Olmsted Model CLP Pusher Propeller, fixed-pitch, two-blade, wood


Display Status:

This object is not on display at the National Air and Space Museum. It is either on loan or in storage.

Collection Item Summary:

Charles M. Olmsted, a European trained physicist from Upstate New York, had an interest in flight from his early years. His success with gliders in the 1890's led to the formation of the Buffalo-Pitts-Olmsted Syndicate in 1910 to develop aircraft. Following failure of the related agricultural equipment manufacturing company, Olmsted formed the CMO Physical Laboratory, continuing to manufacture and sell his ultra-efficient propellers. Olmsted designs differed from other propellers, having a large surface near the blade base and very little surface at the tip. Olmsted's propellers represented a fundamental difference in design philosophy that has not been duplicated by any other designer.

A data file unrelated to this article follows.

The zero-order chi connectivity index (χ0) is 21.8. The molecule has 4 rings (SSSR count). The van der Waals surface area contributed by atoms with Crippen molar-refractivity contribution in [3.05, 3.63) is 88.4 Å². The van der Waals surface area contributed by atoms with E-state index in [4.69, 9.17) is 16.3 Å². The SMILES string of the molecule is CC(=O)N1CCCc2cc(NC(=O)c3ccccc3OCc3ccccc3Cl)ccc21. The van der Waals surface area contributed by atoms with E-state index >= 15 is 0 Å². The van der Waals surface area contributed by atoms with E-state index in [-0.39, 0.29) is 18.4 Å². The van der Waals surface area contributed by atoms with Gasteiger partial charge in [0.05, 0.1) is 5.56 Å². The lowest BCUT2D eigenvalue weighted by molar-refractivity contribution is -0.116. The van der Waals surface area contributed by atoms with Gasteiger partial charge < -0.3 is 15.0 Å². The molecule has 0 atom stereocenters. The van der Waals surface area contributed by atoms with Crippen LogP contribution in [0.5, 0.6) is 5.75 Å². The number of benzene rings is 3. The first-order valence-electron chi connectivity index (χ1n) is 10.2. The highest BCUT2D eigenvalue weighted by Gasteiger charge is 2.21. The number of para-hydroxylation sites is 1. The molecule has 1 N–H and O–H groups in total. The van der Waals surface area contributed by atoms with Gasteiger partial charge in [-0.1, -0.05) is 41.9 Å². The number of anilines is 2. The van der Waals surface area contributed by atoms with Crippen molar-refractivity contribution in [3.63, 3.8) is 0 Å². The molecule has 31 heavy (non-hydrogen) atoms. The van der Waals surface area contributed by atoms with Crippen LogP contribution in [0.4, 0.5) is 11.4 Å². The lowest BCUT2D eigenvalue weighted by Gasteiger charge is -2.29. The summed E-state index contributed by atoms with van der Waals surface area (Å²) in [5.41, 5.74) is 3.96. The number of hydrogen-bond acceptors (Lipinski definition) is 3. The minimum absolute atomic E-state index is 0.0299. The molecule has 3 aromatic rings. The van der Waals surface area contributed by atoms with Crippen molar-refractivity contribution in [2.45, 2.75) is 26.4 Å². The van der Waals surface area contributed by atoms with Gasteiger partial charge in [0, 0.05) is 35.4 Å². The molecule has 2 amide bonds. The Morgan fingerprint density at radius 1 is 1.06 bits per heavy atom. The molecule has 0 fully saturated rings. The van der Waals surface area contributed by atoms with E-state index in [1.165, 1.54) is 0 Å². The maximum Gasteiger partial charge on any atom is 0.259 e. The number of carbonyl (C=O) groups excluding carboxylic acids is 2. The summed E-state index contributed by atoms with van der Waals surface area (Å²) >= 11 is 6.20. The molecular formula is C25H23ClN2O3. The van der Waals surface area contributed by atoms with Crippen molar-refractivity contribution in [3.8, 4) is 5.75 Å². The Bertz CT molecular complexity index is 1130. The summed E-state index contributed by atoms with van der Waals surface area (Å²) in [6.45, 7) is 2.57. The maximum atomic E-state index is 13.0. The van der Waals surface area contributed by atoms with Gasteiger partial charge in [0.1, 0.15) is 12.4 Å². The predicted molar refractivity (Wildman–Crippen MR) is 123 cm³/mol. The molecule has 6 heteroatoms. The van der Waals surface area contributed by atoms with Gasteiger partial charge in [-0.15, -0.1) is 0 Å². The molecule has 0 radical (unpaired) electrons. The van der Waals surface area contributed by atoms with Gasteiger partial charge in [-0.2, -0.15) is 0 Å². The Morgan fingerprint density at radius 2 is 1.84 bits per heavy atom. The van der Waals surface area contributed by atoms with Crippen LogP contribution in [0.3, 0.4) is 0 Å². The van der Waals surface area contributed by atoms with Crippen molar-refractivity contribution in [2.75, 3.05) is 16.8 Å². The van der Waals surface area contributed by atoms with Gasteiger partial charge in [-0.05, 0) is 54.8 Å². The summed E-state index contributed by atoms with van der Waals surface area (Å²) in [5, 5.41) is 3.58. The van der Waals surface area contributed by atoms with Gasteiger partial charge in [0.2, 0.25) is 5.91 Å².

This left-turning pusher propeller won a test against a Curtiss propeller on a Curtiss Flying Boat owned by famous industrialist Harold McCormick of International Harvester. The Olmsted propelled aircraft broke 1914 records for worldwide hydroplane airspeed, as well as for payloads of worldwide hydroplanes and all US planes, lifting 999 kg (2200 lbs), including six passengers.

Collection Item Long Description:

Data Source

National Air and Space Museum

Restrictions & Rights

Do not reproduce without permission from the Smithsonian Institution, National Air and Space Museum


Charles M Olmsted

Credit Line

Found in collection


  • Wood
  • Paint
  • Steel
  • Natural Fabric


  • Rotor/Propeller: 248.9 x 54.6 x 7.6 x 68.6 x 2.5cm (98 x 21 1/2 x 3 x 27 x 1 in.)
  • 3-D: 241.3 x 36.2 x 66.7cm (95 x 14 1/4 x 26 1/4 in.)

Country of Origin

United States of America



Physical Description

  • Type: Two-blade, fixed-pitch, wood
  • Diameter: 248.9 cm (98 in.)
  • Chord: 54.6 cm (21.5 in.)
  • Engine Application: Curtiss OX, 67 kw (90 hp), 1350 rpm


PROPULSION-Propellers & Impellers

Inventory Number


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